Some of these far-right media activists maintain what their own comrades call “plausible deniability” of white supremacism. In this media landscape, the effect of open white nationalists running for office is to push the limits of acceptable public racism even further. Self-declared white nationalists running for office not only give cover to “merely” anti-immigrant, anti-Muslim, anti-Latino, and Trumpist candidates and officials, they also can radically shift the Overton window, a term that describes the range of ideas that the mainstream media deems politically acceptable to discuss.
These new candidates “are not limited by what exists, so they can imagine genocide, they can seriously play around with deporting millions of people,” said Spencer Sunshine, a longtime writer and researcher on the far right. As such notions enter the public discussion through the far-right media, racist violence becomes more likely. Sunshine told me, “White nationalists’ milieu is super-violent, so any rise in their movement,” including mainstream publicity of their candidacies, will be “accompanied by violence.” According to a study by the Anti-Defamation League’s Center on Extremism, white supremacists killed 18 people in 2017, more than double the previous year; hate crimes in major cities jumped by 20% the same year, according to data compiled by the Center For The Study Of Hate And Extremism at California State University/San Bernardino. Along with Trump’s election, it is not unreasonable to attribute that to the rise in the alt-right’s popularity and its accompanying online media.
“What’s dangerous is the way Trump has helped institutionalize ethnonationalist currents in a way we haven’t seen since before the civil rights movement,” says Spencer Sunshine, an associate fellow at Political Research Associates, which monitors the far right.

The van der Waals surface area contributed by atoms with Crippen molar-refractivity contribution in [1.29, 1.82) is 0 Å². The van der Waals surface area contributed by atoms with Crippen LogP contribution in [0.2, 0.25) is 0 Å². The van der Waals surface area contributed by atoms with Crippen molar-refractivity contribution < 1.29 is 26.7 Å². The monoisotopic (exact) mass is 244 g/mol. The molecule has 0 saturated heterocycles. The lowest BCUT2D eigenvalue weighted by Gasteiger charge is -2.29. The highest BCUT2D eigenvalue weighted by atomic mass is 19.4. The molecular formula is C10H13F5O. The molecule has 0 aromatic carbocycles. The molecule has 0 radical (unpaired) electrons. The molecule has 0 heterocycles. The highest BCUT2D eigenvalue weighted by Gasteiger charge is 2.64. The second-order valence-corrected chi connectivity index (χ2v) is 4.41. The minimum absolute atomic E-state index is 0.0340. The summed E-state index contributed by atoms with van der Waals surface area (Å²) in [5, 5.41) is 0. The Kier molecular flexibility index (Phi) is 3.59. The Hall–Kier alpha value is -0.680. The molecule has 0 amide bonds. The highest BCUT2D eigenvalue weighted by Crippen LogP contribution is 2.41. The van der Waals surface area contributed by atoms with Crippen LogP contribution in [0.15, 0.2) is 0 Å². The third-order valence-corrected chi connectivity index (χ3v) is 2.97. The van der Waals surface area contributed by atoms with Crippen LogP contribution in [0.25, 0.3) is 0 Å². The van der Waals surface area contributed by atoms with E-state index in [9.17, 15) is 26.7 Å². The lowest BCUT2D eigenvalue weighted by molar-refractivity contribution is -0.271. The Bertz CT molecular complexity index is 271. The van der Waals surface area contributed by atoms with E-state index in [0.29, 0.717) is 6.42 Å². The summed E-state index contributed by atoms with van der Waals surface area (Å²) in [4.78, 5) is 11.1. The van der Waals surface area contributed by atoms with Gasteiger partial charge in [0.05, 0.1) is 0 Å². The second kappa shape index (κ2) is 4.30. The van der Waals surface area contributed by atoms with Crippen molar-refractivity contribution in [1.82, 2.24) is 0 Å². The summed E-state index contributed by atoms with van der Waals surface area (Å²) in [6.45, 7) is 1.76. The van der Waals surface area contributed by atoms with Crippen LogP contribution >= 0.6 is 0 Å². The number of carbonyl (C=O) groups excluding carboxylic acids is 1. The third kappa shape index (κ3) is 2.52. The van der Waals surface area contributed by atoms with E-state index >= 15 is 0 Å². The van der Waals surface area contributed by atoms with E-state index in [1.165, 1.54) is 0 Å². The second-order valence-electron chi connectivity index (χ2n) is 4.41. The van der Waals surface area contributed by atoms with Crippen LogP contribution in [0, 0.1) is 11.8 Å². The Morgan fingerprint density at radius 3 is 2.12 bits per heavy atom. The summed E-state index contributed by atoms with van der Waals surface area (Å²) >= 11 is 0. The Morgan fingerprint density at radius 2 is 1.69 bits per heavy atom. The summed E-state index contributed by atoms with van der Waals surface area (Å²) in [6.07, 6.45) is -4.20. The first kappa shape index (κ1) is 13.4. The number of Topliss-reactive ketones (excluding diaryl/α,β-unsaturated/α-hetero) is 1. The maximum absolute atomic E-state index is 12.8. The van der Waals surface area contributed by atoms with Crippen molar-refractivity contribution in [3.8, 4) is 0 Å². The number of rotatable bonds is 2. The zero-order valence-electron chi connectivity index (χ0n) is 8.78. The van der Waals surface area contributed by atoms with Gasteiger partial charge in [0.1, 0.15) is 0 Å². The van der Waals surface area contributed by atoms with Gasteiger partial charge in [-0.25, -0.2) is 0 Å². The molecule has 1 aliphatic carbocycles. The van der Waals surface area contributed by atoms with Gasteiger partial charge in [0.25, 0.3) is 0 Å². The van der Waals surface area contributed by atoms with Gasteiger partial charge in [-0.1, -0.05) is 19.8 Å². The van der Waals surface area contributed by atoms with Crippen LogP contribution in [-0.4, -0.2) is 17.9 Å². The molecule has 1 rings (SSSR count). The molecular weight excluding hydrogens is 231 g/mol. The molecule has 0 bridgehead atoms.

The growing profile of such candidates means they sometimes have a legitimate shot at winning national office. Running for governor in Virginia last year, Prince William County Board of Supervisors chair Corey Stewart campaigned several times with Jason Kessler, the white nationalist who would soon organize the violent Unite the Right rally in Charlottesville. (Kessler has been charged in several federal lawsuits with conspiring to incite violence at the neo-Nazi rally.) Stewart came within one percentage point of winning the Republican nomination by devoting almost his entire campaign to defending Confederate monuments. That is to say, in a purple state he won 43 percent of the GOP vote clutching a huge Confederate flag and holding rallies attended mostly by white nationalists. Soon, he was using the racist, sexist white-nationalist terms “cuck” and “cuckservative,” applying them in a Reddit chat to then-Democratic governor Terry McAuliffe and to his primary opponent, Ed Gillespie. (The label comes from “cuckold porn,” where a white man—the “cuck”—watches, humiliated, as a black man has sex with the cuck’s white wife.) Stewart also palled up to Cernovich, sitting for an interview with him. The day after Charlottesville, Stewart condemned “all the weak Republicans” who “couldn’t apologize fast enough” for the violence at the rally. Continue reading “Election 2018: Off to the Racists”